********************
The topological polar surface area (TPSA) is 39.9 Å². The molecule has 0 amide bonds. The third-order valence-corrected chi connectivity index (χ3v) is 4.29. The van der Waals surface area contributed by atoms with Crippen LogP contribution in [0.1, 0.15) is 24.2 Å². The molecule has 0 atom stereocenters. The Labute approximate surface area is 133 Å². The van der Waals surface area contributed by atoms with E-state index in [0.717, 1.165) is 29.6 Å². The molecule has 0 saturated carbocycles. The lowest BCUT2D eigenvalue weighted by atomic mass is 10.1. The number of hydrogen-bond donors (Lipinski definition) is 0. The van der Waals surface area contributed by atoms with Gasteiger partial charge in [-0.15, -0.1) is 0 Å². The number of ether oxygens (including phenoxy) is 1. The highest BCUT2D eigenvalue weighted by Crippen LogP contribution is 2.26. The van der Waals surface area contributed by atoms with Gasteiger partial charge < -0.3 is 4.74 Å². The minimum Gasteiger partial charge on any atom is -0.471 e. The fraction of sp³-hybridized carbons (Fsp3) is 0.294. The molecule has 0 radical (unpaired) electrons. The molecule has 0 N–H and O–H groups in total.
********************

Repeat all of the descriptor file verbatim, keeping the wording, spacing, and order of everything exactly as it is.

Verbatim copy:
The topological polar surface area (TPSA) is 39.9 Å². The molecule has 0 amide bonds. The third-order valence-corrected chi connectivity index (χ3v) is 4.29. The van der Waals surface area contributed by atoms with Crippen LogP contribution in [0.1, 0.15) is 24.2 Å². The molecule has 0 atom stereocenters. The Labute approximate surface area is 133 Å². The van der Waals surface area contributed by atoms with E-state index in [0.717, 1.165) is 29.6 Å². The molecule has 0 saturated carbocycles. The lowest BCUT2D eigenvalue weighted by atomic mass is 10.1. The number of hydrogen-bond donors (Lipinski definition) is 0. The van der Waals surface area contributed by atoms with Gasteiger partial charge in [-0.15, -0.1) is 0 Å². The number of ether oxygens (including phenoxy) is 1. The highest BCUT2D eigenvalue weighted by Crippen LogP contribution is 2.26. The van der Waals surface area contributed by atoms with Gasteiger partial charge < -0.3 is 4.74 Å². The minimum Gasteiger partial charge on any atom is -0.471 e. The fraction of sp³-hybridized carbons (Fsp3) is 0.294. The molecule has 0 radical (unpaired) electrons. The molecule has 0 N–H and O–H groups in total.